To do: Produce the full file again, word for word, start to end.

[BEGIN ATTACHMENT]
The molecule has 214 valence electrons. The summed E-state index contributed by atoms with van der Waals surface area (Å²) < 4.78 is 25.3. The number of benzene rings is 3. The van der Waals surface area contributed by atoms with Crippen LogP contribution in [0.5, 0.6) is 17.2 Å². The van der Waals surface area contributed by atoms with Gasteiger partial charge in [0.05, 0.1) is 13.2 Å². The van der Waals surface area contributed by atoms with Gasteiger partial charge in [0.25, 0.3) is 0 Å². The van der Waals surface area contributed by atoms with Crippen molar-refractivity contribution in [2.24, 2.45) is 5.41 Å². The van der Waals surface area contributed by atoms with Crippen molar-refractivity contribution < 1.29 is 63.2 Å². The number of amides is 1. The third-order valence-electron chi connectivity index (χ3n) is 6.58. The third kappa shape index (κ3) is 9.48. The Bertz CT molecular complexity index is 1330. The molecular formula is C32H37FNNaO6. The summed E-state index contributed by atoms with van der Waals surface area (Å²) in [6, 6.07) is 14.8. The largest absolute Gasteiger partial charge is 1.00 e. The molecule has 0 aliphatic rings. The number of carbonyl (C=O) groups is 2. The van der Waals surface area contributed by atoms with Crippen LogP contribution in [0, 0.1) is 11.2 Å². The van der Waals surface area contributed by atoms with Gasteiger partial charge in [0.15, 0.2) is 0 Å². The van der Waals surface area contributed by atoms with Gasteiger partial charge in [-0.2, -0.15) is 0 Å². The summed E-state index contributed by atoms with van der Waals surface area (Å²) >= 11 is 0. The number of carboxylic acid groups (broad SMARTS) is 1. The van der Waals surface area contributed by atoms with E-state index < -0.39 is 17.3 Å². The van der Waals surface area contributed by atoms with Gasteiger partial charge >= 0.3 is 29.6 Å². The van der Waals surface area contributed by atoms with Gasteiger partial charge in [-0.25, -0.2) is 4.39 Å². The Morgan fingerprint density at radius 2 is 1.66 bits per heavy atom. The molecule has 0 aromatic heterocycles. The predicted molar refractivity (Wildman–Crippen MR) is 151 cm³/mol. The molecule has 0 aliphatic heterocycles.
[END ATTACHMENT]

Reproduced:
The molecule has 214 valence electrons. The summed E-state index contributed by atoms with van der Waals surface area (Å²) < 4.78 is 25.3. The number of benzene rings is 3. The van der Waals surface area contributed by atoms with Crippen LogP contribution in [0.5, 0.6) is 17.2 Å². The van der Waals surface area contributed by atoms with Gasteiger partial charge in [0.05, 0.1) is 13.2 Å². The van der Waals surface area contributed by atoms with Gasteiger partial charge in [0.25, 0.3) is 0 Å². The van der Waals surface area contributed by atoms with Crippen molar-refractivity contribution in [2.24, 2.45) is 5.41 Å². The van der Waals surface area contributed by atoms with Crippen molar-refractivity contribution < 1.29 is 63.2 Å². The number of amides is 1. The third-order valence-electron chi connectivity index (χ3n) is 6.58. The third kappa shape index (κ3) is 9.48. The Bertz CT molecular complexity index is 1330. The molecular formula is C32H37FNNaO6. The summed E-state index contributed by atoms with van der Waals surface area (Å²) in [6, 6.07) is 14.8. The largest absolute Gasteiger partial charge is 1.00 e. The molecule has 0 aliphatic rings. The number of carbonyl (C=O) groups is 2. The van der Waals surface area contributed by atoms with Crippen LogP contribution in [0, 0.1) is 11.2 Å². The van der Waals surface area contributed by atoms with Gasteiger partial charge in [0.15, 0.2) is 0 Å². The van der Waals surface area contributed by atoms with Gasteiger partial charge in [-0.2, -0.15) is 0 Å². The summed E-state index contributed by atoms with van der Waals surface area (Å²) >= 11 is 0. The number of carboxylic acid groups (broad SMARTS) is 1. The van der Waals surface area contributed by atoms with E-state index < -0.39 is 17.3 Å². The van der Waals surface area contributed by atoms with Gasteiger partial charge >= 0.3 is 29.6 Å². The van der Waals surface area contributed by atoms with Gasteiger partial charge in [-0.25, -0.2) is 4.39 Å². The Morgan fingerprint density at radius 2 is 1.66 bits per heavy atom. The molecule has 0 aromatic heterocycles. The predicted molar refractivity (Wildman–Crippen MR) is 151 cm³/mol. The molecule has 0 aliphatic heterocycles.